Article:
When we talk about high level athletes they need to be as strong as possible right? How about Sam Bennett? He couldn’t do a single pull up yet still went 4th overall in the NHL draft. I’ve trained hockey players who could do 15-20 pull-ups but never sniffed a chance at making the NHL. If the football player that you’re training can only deadlift 475 instead of an even 500, does that mean he’s not going to be as good on the field? Of course not. We often forget that the weight room is not why these men and women play at such a high level. Yes it absolutely helps them, but they are as good as they are because of their skill set, not because of what we do with them.
Let’s count the players who have excelled at the NFL combine only to become mediocre players in the NFL. Or the guys who only cracked the top ten in a single event at the combine yet turned out to be superstars. Everyone puts emphasis on their 40 yard dash time, so take a look at the best times by wide receivers and running backs in the NFL the last 10 years. Eight of the top ten players are guys that never made an impression in the league and no one ever considered taking in your annual fantasy football draft.
Looking at it from another perspective, I bet you that in the cases of Wes Welker and Derrick Rose, both they and their teammates would have preferred that they were more resistant to non-contact injuries. Even if it meant their squat went down by 20 pounds and their 40 was .1 seconds slower, they would have done far more for their teams and their own careers if they stayed healthy than they did after suffering non-contact ACL tears. Furthermore, if unstable surface training robs athletes of their strength, speed and power, but is common practice in rehab settings, how did Adrian Peterson have his best year only nine months after tearing his ACL?
In this field we tend to look at these absolute numbers and base everything on our record boards and place markers of success on what someone’s “max” or “best” is, but that takes away from what these young adults are really good at. Yes they may be superstars in the weight room, but where they really shine is on their respective field. And it’s not just because they lift and work their butts off with us in the gym, but also because they’re talented, and they work even more at their craft than they do with us. The best thing that we can do for them is to improve their performance beyond what it would be without doing the right things in the gym, but also keep them ON that field where they excel.
You really shouldn’t bother spotting him, just let natural selection take it’s course.
The truth is that no matter who we’re working with, we should be doing what’s best for them. If someone is a competitive power lifter, or is training specifically for a combine that’s going to determine how much money they make, then maybe we want to back off of the unstable surface training because it MAY slightly hinder their performance. However it’s probably going to help more than hurt with the majority of our clients, especially if implemented properly. Just because squatting on a stability ball is useless, inhibits your ability to train for strength, and makes you look like an idiot, doesn’t mean that we can’t benefit from doing some warm ups on an unstable surface to improve balance and proprioception.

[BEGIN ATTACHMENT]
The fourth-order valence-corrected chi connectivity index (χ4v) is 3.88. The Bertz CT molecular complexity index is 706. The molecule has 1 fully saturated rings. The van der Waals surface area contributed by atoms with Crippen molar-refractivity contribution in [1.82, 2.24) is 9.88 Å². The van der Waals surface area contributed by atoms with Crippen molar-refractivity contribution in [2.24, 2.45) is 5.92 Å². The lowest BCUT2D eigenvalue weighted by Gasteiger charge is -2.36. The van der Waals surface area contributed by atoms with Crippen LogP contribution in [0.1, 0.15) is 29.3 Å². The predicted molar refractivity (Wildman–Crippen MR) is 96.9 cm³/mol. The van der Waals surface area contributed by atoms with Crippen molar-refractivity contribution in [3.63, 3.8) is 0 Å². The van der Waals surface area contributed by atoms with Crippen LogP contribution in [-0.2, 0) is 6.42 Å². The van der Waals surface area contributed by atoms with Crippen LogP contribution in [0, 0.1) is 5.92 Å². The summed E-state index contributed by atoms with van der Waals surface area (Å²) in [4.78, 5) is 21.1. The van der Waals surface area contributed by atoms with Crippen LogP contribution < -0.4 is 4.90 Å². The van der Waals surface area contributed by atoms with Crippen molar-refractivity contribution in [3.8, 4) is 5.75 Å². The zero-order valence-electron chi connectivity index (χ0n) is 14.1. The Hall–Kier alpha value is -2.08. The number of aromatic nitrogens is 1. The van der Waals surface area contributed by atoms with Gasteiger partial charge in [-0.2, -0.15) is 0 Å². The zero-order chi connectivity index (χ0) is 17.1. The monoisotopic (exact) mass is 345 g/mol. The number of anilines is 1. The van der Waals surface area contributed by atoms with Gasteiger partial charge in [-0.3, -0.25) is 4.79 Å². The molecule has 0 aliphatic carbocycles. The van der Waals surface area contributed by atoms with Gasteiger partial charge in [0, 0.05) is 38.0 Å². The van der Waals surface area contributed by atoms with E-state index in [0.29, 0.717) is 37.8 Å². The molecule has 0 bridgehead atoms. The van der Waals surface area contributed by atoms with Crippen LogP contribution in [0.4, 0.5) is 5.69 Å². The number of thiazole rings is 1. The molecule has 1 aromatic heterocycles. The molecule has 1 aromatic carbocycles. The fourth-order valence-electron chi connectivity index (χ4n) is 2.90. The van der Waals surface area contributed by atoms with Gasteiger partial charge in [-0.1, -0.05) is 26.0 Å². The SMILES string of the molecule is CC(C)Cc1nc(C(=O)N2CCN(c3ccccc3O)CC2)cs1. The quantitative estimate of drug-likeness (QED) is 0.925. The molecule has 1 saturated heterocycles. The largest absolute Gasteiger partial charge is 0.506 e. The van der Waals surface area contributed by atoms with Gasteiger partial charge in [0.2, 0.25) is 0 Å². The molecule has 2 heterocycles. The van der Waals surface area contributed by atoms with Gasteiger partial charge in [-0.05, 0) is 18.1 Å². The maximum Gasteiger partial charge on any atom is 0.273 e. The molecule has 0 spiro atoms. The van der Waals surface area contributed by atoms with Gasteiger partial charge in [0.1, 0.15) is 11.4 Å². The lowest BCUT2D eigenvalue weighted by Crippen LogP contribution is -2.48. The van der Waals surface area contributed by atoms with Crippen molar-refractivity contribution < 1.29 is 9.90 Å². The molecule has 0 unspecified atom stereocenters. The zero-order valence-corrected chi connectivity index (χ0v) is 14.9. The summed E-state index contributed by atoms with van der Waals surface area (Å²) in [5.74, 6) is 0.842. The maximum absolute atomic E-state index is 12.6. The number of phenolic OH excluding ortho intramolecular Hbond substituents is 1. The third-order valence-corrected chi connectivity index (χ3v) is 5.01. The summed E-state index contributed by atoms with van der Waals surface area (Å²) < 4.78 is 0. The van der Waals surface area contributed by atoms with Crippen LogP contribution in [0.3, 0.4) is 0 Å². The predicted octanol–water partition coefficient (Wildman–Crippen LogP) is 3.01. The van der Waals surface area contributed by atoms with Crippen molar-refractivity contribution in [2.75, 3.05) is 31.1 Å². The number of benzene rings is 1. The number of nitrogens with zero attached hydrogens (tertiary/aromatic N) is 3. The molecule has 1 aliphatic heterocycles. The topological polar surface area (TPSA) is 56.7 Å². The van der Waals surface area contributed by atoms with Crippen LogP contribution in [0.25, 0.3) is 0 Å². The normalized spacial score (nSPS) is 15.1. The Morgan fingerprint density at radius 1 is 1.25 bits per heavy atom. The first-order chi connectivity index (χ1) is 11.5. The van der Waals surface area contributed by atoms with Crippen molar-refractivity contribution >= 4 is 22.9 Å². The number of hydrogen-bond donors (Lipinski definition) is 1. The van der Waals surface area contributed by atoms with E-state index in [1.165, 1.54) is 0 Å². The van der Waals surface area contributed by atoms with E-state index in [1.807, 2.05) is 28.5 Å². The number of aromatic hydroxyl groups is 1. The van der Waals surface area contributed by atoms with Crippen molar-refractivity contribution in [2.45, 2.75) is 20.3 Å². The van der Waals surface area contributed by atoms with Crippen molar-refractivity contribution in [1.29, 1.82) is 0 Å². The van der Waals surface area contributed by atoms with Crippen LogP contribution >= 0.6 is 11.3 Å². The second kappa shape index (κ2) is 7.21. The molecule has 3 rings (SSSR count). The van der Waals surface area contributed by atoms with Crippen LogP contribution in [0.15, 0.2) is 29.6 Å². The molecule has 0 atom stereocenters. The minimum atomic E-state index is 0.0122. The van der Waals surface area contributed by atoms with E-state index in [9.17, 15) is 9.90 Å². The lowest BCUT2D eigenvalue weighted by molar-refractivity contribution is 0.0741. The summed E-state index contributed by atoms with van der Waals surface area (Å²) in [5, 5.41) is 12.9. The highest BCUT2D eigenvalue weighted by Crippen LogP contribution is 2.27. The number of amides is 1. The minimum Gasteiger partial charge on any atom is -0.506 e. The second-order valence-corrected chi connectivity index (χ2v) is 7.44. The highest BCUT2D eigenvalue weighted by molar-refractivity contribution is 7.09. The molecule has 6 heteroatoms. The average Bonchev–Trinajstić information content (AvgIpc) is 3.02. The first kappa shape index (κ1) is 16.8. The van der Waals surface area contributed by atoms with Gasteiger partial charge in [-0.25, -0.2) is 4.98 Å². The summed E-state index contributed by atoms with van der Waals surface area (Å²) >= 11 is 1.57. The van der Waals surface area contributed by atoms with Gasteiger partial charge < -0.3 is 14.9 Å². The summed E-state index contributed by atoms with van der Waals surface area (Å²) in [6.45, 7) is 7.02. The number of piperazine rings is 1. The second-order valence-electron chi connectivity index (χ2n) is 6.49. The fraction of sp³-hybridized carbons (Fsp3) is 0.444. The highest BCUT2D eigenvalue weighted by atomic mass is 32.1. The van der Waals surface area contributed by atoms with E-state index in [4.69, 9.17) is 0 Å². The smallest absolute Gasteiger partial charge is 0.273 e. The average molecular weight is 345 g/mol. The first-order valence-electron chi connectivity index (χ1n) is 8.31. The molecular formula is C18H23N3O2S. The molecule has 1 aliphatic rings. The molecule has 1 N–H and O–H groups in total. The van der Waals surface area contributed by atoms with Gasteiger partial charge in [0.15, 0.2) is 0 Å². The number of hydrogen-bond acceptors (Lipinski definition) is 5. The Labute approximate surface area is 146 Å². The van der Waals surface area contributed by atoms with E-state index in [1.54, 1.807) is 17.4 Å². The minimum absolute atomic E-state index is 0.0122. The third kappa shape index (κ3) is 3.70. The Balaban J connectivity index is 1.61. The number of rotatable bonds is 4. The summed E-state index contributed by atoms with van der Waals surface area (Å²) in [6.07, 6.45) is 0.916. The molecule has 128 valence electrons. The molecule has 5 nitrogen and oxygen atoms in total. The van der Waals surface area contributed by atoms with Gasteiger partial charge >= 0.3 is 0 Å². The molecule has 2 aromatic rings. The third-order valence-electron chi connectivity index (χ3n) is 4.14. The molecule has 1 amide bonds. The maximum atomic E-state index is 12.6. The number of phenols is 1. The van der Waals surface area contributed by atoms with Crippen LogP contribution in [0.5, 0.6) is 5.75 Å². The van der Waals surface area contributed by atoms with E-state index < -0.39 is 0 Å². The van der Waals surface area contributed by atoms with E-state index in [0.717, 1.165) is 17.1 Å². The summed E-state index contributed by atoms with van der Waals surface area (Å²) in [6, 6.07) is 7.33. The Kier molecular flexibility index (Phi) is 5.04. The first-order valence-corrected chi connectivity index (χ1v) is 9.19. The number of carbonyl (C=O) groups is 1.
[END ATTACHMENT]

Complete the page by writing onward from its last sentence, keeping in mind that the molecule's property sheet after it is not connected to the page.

Most of the high school and college athletes that we train will never play beyond that point and will appreciate the fact that they never suffered a serious injury years down the road. Bob from accounting would probably rather he doesn’t roll an ankle at his weekly racquetball match than be a quarter step faster than his opponent. Janis will be thankful for the fact that she didn’t fall and hurt her hip when she stepped on her kid’s toy at the bottom of the stairs and caught her balance. And if you have high level athletes, they’ll probably really enjoy going through their careers with as few ankle, knee and hip injuries as possible so they don’t have to take time off from practicing the finer aspects of their game, the ones that make them as good as they are.
Steve Zarriello is the owner of Olympia Fitness and Performance, located in Cranston, RI. He has been training clients of all different ages, abilities and backgrounds to help them reach their specific goals for 10 years. His primary focus is on working with golfers to help improve their ability to play the game and keep them pain free.
Cressey, E., West, C., Tiberio, D., Kraemer, W., & Maresh, C. (2007). The Effects of Ten Weeks of Lower-Body Unstable Surface Training on Markers of Athletic Performance. Journal of Strength and Conditioning Research, 21(2), 561-567.
Goodman, C., Pearce, A., Nicholes, C., Gatt, B., & Fairweather, I. (2008). No Difference in 1RM Strength and Muscle Activation During the Barbell Chest Press on a Stable and Unstable Surface. Journal of Strength and Conditioning Research, 22(1), 88-94.
Koshida, S., Urabe, Y., Miyashita, K., Iwai, K., & Kagimori, A. (2008). Muscular Outputs During Dynamic Bench Press Under Stable Versus Unstable Conditions. Journal of Strength and Conditioning Research, 22(5), 1584-1588.
Myer, G., Ford, K., Brent, J., & Hewett, T. (2006). The Effects of Plyometric Versus Dynamic Stabilization and Balance Training on Power, Balance and Landing Force in Female Athletes. Journal of Strength and Conditioning Research, 20(2), 345-353.
Norwood, Jeff T., Anderson, Gregory S., Gaetz, Michael B., Twist, Peter W. (2007). Electromyographic Activity of the Trunk Stabilizers During Stable and Unstable Bench Press. Journal of Strength and Conditioning Research, 21(2), 343-347.
Nuckols, G. (2014, October 15) Squats are not Hip or Knee Dominant. Some Biomechanical Black Magic. Retrieved from http://www.strengtheory.com/squats-are-not-hip-dom…